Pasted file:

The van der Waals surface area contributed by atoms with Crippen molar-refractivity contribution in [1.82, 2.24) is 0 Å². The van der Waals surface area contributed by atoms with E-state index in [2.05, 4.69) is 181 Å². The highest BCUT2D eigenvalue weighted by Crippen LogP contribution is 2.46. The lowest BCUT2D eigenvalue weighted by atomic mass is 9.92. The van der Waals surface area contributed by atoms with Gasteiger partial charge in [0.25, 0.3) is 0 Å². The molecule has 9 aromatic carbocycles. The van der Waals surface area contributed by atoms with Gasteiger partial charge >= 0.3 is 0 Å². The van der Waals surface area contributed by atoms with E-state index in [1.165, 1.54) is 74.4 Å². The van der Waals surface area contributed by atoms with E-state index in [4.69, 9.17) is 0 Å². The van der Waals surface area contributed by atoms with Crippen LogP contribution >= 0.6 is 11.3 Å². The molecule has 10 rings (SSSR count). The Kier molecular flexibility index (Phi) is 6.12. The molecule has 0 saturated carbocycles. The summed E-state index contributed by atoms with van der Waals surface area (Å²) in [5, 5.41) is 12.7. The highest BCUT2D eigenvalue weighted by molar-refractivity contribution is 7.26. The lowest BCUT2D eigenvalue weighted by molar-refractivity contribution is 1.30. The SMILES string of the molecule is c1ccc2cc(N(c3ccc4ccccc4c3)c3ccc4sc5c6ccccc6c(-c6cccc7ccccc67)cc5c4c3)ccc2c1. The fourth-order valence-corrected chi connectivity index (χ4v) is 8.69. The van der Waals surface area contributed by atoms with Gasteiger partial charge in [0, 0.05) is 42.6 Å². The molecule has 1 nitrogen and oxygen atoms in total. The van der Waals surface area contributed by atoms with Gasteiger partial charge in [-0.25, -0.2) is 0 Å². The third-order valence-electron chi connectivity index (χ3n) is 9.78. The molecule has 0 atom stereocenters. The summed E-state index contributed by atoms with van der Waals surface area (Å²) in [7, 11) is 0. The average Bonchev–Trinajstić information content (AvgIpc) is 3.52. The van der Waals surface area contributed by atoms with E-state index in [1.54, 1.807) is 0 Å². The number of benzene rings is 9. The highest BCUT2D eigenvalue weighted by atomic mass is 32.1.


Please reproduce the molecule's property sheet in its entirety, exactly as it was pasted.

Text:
The van der Waals surface area contributed by atoms with Crippen molar-refractivity contribution in [1.82, 2.24) is 0 Å². The van der Waals surface area contributed by atoms with E-state index in [2.05, 4.69) is 181 Å². The highest BCUT2D eigenvalue weighted by Crippen LogP contribution is 2.46. The lowest BCUT2D eigenvalue weighted by atomic mass is 9.92. The van der Waals surface area contributed by atoms with Gasteiger partial charge in [0.25, 0.3) is 0 Å². The molecule has 9 aromatic carbocycles. The van der Waals surface area contributed by atoms with Gasteiger partial charge >= 0.3 is 0 Å². The van der Waals surface area contributed by atoms with E-state index in [1.165, 1.54) is 74.4 Å². The van der Waals surface area contributed by atoms with E-state index in [4.69, 9.17) is 0 Å². The van der Waals surface area contributed by atoms with Crippen LogP contribution >= 0.6 is 11.3 Å². The molecule has 10 rings (SSSR count). The Kier molecular flexibility index (Phi) is 6.12. The molecule has 0 saturated carbocycles. The summed E-state index contributed by atoms with van der Waals surface area (Å²) in [5, 5.41) is 12.7. The highest BCUT2D eigenvalue weighted by molar-refractivity contribution is 7.26. The lowest BCUT2D eigenvalue weighted by molar-refractivity contribution is 1.30. The SMILES string of the molecule is c1ccc2cc(N(c3ccc4ccccc4c3)c3ccc4sc5c6ccccc6c(-c6cccc7ccccc67)cc5c4c3)ccc2c1. The fourth-order valence-corrected chi connectivity index (χ4v) is 8.69. The van der Waals surface area contributed by atoms with Gasteiger partial charge in [0, 0.05) is 42.6 Å². The molecule has 1 nitrogen and oxygen atoms in total. The van der Waals surface area contributed by atoms with Gasteiger partial charge in [-0.25, -0.2) is 0 Å². The third-order valence-electron chi connectivity index (χ3n) is 9.78. The molecule has 0 atom stereocenters. The summed E-state index contributed by atoms with van der Waals surface area (Å²) in [7, 11) is 0. The average Bonchev–Trinajstić information content (AvgIpc) is 3.52. The van der Waals surface area contributed by atoms with E-state index in [1.54, 1.807) is 0 Å². The number of benzene rings is 9. The highest BCUT2D eigenvalue weighted by atomic mass is 32.1.